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September 21, 2018

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Touring past, present and future

WITH Shanghai Tourism Festival in full swing, five new tours offer a chance to peer into Shanghai’s industrial past, present and future.

Well known as China’s financial center, Shanghai was also the cradle of the country’s industrialization and is at the forefront of technological and manufacturing development today.

The city has 290 industrial heritage sites, such as the 137-year-old Yangshupu Water Plant, and is home to leading manufacturers such as COMAC, developer of China’s first long-haul airliner.

According to the tourism bureau, four sites on the Huangpu River will form one route.

The crenelated Yangshupu Water Plant has been supplying the city with water since 1881 and continues to do so. About 10 minutes’ walk away, stands an English-style country house, once home to the British boss of the city’s first foreign-built cotton mill. The two are iconic landmarks on the riverside walkway in Yangpu District.

Across the river in the Pudong New Area, opposite Yangpu, stand the MIFA 1862 arts center, renovated from a shipyard built in 1862, and the Minsheng silo built in 1908, once the largest grain silo in Asia, now another arts venue.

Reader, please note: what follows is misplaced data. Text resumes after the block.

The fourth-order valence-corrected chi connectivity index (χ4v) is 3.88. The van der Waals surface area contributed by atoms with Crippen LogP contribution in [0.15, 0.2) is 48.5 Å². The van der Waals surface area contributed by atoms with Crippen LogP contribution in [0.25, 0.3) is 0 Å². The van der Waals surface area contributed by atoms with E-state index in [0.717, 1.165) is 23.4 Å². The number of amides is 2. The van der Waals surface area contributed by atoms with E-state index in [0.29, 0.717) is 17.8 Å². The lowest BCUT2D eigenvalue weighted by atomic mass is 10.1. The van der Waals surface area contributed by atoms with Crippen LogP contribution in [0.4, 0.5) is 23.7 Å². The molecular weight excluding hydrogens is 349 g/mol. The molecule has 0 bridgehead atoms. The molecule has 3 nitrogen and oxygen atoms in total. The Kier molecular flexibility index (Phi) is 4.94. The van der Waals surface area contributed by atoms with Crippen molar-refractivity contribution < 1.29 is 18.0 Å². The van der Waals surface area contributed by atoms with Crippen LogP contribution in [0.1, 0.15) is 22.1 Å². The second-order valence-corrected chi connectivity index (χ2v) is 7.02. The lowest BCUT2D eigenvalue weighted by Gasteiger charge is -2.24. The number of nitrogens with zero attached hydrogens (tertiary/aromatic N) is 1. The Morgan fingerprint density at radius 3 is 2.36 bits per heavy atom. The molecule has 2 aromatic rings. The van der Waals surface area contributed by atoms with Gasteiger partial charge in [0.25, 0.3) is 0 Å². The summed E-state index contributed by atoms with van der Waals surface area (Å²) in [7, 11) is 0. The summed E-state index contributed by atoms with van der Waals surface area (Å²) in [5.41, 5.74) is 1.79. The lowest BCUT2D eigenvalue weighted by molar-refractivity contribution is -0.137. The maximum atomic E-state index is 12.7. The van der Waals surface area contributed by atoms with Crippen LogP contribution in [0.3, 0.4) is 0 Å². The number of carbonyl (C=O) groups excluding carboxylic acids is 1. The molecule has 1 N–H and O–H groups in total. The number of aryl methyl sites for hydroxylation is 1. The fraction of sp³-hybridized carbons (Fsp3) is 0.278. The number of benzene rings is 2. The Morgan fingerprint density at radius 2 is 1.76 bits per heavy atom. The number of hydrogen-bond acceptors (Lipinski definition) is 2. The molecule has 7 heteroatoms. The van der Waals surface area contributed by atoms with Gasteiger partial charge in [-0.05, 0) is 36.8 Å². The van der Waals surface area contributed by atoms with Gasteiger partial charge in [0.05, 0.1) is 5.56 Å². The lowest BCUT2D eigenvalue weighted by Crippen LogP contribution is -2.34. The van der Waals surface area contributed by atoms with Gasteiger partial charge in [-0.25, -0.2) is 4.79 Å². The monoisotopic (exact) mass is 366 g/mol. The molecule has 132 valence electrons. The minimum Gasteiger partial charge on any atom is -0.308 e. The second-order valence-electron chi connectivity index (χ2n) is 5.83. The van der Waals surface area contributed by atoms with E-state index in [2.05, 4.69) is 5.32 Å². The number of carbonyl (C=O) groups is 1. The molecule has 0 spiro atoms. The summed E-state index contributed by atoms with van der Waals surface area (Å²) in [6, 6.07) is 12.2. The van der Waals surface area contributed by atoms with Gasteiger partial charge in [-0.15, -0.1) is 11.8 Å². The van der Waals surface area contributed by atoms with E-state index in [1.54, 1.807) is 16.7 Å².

Another tour, “Smart City Interactive Experience” links Huaxin Exhibition Center, Google Developer Groups, Huaxin Wisdom Hub, Shanghai Radio Museum and the Mobike Exhibition Hall, showing the city’s involvement in innovative ideas such as the sharing economy and environmental-friendly offices.

A “Dynamic” route is all about cars and includes the SAIC Volkswagen plant, the auto museum and Shanghai International Circuit, home to the Formula 1 Chinese Grand Prix since 2004.

COMAC, the Commercial Aircraft Corp of China, is the driving force behind the domestically made C919 and ARJ21 aircraft. Sany Group is the world’s fifth biggest machinery manufacturer. Shanghai Electric’s heavy equipment manufacturing Lingang base is equipped with super-modern and rarely seen machinery. Together, these three sites form a tour devoted to the bright future of heavy manufacturing.

The last route, “Exploring Smart Life,” goes from Shanghai Supercomputer Center past the Integrated Circuit Museum and on to iFLYTEK, a company dedicated to research in intelligent speech synthesis.

All the sites are open to the public, but some have admission fees. Maps and information leaflets are available from tourist information centers across the city.

The bureau yesterday released a three-year development plan to turn the city into a model of industrial tours by 2020, with 22 manufacturing companies, industrial parks and museums forming an alliance to promote the tours.

The bureau will build 10 bases for the tours and identify 100 locations. At least 15 million visitors are expected to take these industrial tours each year.


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